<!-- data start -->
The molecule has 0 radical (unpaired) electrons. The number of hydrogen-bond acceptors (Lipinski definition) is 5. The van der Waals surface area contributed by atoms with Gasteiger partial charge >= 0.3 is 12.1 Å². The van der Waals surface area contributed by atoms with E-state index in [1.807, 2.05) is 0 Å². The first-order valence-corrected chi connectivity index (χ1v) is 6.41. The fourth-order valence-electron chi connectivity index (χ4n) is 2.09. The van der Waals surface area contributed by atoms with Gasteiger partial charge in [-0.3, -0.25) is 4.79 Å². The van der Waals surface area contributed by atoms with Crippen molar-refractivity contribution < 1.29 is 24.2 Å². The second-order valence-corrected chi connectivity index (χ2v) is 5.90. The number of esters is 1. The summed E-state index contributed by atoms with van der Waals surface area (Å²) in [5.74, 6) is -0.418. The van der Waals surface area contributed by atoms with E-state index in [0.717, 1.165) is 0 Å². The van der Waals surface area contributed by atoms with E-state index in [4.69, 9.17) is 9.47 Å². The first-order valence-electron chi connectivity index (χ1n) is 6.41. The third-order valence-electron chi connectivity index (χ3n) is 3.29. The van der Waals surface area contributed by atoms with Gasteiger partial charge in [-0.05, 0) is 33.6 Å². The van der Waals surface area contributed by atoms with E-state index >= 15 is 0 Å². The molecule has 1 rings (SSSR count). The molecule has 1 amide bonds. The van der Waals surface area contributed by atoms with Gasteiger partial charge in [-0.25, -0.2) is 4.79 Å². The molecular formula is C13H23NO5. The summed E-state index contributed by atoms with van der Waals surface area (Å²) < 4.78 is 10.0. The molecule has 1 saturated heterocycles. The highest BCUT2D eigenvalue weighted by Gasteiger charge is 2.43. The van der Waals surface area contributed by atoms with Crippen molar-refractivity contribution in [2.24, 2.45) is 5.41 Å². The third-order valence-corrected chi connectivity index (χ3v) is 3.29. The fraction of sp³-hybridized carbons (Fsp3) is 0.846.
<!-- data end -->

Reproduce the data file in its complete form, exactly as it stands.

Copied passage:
The molecule has 0 radical (unpaired) electrons. The number of hydrogen-bond acceptors (Lipinski definition) is 5. The van der Waals surface area contributed by atoms with Gasteiger partial charge >= 0.3 is 12.1 Å². The van der Waals surface area contributed by atoms with E-state index in [1.807, 2.05) is 0 Å². The first-order valence-corrected chi connectivity index (χ1v) is 6.41. The fourth-order valence-electron chi connectivity index (χ4n) is 2.09. The van der Waals surface area contributed by atoms with Gasteiger partial charge in [-0.3, -0.25) is 4.79 Å². The van der Waals surface area contributed by atoms with Crippen molar-refractivity contribution < 1.29 is 24.2 Å². The second-order valence-corrected chi connectivity index (χ2v) is 5.90. The number of esters is 1. The summed E-state index contributed by atoms with van der Waals surface area (Å²) in [5.74, 6) is -0.418. The van der Waals surface area contributed by atoms with E-state index in [0.717, 1.165) is 0 Å². The van der Waals surface area contributed by atoms with E-state index in [4.69, 9.17) is 9.47 Å². The first-order valence-electron chi connectivity index (χ1n) is 6.41. The third-order valence-electron chi connectivity index (χ3n) is 3.29. The van der Waals surface area contributed by atoms with Gasteiger partial charge in [-0.05, 0) is 33.6 Å². The van der Waals surface area contributed by atoms with E-state index >= 15 is 0 Å². The molecule has 1 rings (SSSR count). The molecule has 1 amide bonds. The van der Waals surface area contributed by atoms with Gasteiger partial charge in [-0.25, -0.2) is 4.79 Å². The molecular formula is C13H23NO5. The summed E-state index contributed by atoms with van der Waals surface area (Å²) < 4.78 is 10.0. The molecule has 1 saturated heterocycles. The highest BCUT2D eigenvalue weighted by Gasteiger charge is 2.43. The van der Waals surface area contributed by atoms with Crippen molar-refractivity contribution in [2.24, 2.45) is 5.41 Å². The third-order valence-corrected chi connectivity index (χ3v) is 3.29. The fraction of sp³-hybridized carbons (Fsp3) is 0.846.